New stars stir up a nebula


Welcome to the Daily Telescope .
At Ars Technica, we’re going to take a different route, finding inspiration from very real images of a universe that is filled with stars and wonder.
It’s March 12, and today’s photo comes from the James Webb Space Telescope.
Astronomers have long been fascinated by a nebula, NGC 604, in the relatively nearby Triangulum Galaxy.
That’s because this nebula contains about 200 of the hottest and largest types of stars, most of which are in the early stages of their lives.
Astronomers know of no other region in the Universe so densely packed with large stars as this nebula.
In this image, captured by the Near-Infrared Camera on the Webb telescope, there are brilliant reds and oranges.
Stellar winds from the brightest and hottest young stars have carved out these cavities, while ultraviolet radiation ionizes the surrounding gas.
The bright orange streaks in the Webb near-infrared image signify the presence of carbon-based molecules known as polycyclic aromatic hydrocarbons.
Source: NASA, ESA, CSA, STScIDo you want to submit a photo for the Daily Telescope?

This is the Daily Telescope .. There is a bit too much pseudoscience and not enough science in the world, as well as a bit too much darkness. We’re going to let other magazines give you a daily horoscope instead. We’re going to go in a different direction here at Ars Technica, drawing inspiration from actual photographs of a universe full of wonder and stars.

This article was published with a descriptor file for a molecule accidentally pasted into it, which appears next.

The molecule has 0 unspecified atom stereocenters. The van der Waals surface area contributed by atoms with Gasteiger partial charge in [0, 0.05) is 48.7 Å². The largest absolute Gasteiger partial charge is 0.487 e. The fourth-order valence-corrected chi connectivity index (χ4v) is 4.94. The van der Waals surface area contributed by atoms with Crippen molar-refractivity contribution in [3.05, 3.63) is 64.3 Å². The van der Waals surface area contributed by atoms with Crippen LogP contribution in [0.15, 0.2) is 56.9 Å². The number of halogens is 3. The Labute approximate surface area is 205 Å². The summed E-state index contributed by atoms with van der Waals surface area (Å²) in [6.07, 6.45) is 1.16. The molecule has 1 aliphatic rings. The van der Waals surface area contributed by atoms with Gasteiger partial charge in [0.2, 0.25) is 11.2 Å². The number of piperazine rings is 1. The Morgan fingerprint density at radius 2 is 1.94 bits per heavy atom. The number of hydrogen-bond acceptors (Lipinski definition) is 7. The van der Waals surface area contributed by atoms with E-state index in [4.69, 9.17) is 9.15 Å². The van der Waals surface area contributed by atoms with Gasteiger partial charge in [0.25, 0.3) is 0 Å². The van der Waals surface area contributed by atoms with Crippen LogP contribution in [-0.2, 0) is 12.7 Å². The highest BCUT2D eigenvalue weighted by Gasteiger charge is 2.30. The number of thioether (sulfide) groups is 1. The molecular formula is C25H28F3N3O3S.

Hi there, good morning. Today’s image, taken on March 12, was captured by the James Webb Space Telescope.

Nebula NGC 604 in the relatively nearby Triangulum Galaxy has long captivated astronomers. This is because, for the most part, the 200 stars in this nebula are young, massive stars that are among the hottest in the universe. More than 100 times the mass of the Sun is found in some of these stars. There is nowhere else in the universe that has as many massive stars crammed together as this nebula, according to astronomers.

These vivid reds and oranges were seen in this picture taken with the Webb telescope’s Near-Infrared Camera. According to astronomers, these colors mean what follows:.

The most striking features are bright red emission tendrils and clusters that radiate from what appear to be clearings or sizable bubbles in the nebula. The hottest and brightest young stars’ stellar winds have sculpted these cavities, and the surrounding gas has been ionized by UV radiation. An ethereal white and blue glow is the result of ionized hydrogen. Polycyclic aromatic hydrocarbons, which are carbon-based molecules, are indicated by the bright orange streaks in the Webb near-infrared image.

At most, the nebula is only 3.5 million years old.

From NASA, ESA, CSA, and STScI.

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